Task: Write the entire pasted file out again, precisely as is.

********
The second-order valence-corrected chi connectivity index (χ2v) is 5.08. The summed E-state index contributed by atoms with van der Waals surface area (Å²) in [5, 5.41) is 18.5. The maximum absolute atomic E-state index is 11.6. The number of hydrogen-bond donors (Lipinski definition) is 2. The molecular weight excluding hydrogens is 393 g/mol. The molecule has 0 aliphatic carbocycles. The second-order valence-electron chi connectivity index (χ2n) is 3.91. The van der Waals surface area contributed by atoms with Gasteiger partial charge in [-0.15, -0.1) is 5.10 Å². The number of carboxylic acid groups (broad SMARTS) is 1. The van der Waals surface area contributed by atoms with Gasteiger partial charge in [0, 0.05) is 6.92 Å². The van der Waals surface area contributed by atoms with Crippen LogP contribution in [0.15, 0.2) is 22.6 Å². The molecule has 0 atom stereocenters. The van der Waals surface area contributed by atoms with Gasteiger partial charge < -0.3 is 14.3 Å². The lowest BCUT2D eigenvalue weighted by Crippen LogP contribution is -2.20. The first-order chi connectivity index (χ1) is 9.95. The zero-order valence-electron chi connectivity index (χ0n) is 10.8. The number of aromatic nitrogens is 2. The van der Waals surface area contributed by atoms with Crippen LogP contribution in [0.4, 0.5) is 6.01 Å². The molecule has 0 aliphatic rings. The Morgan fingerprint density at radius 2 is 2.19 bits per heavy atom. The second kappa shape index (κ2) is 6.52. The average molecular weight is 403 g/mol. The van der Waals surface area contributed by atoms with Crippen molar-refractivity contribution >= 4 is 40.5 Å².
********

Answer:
The second-order valence-corrected chi connectivity index (χ2v) is 5.08. The summed E-state index contributed by atoms with van der Waals surface area (Å²) in [5, 5.41) is 18.5. The maximum absolute atomic E-state index is 11.6. The number of hydrogen-bond donors (Lipinski definition) is 2. The molecular weight excluding hydrogens is 393 g/mol. The molecule has 0 aliphatic carbocycles. The second-order valence-electron chi connectivity index (χ2n) is 3.91. The van der Waals surface area contributed by atoms with Gasteiger partial charge in [-0.15, -0.1) is 5.10 Å². The number of carboxylic acid groups (broad SMARTS) is 1. The van der Waals surface area contributed by atoms with Gasteiger partial charge in [0, 0.05) is 6.92 Å². The van der Waals surface area contributed by atoms with Crippen LogP contribution in [0.15, 0.2) is 22.6 Å². The molecule has 0 atom stereocenters. The van der Waals surface area contributed by atoms with Gasteiger partial charge < -0.3 is 14.3 Å². The lowest BCUT2D eigenvalue weighted by Crippen LogP contribution is -2.20. The first-order chi connectivity index (χ1) is 9.95. The zero-order valence-electron chi connectivity index (χ0n) is 10.8. The number of aromatic nitrogens is 2. The van der Waals surface area contributed by atoms with Crippen LogP contribution in [0.4, 0.5) is 6.01 Å². The molecule has 0 aliphatic rings. The Morgan fingerprint density at radius 2 is 2.19 bits per heavy atom. The second kappa shape index (κ2) is 6.52. The average molecular weight is 403 g/mol. The van der Waals surface area contributed by atoms with Crippen molar-refractivity contribution >= 4 is 40.5 Å².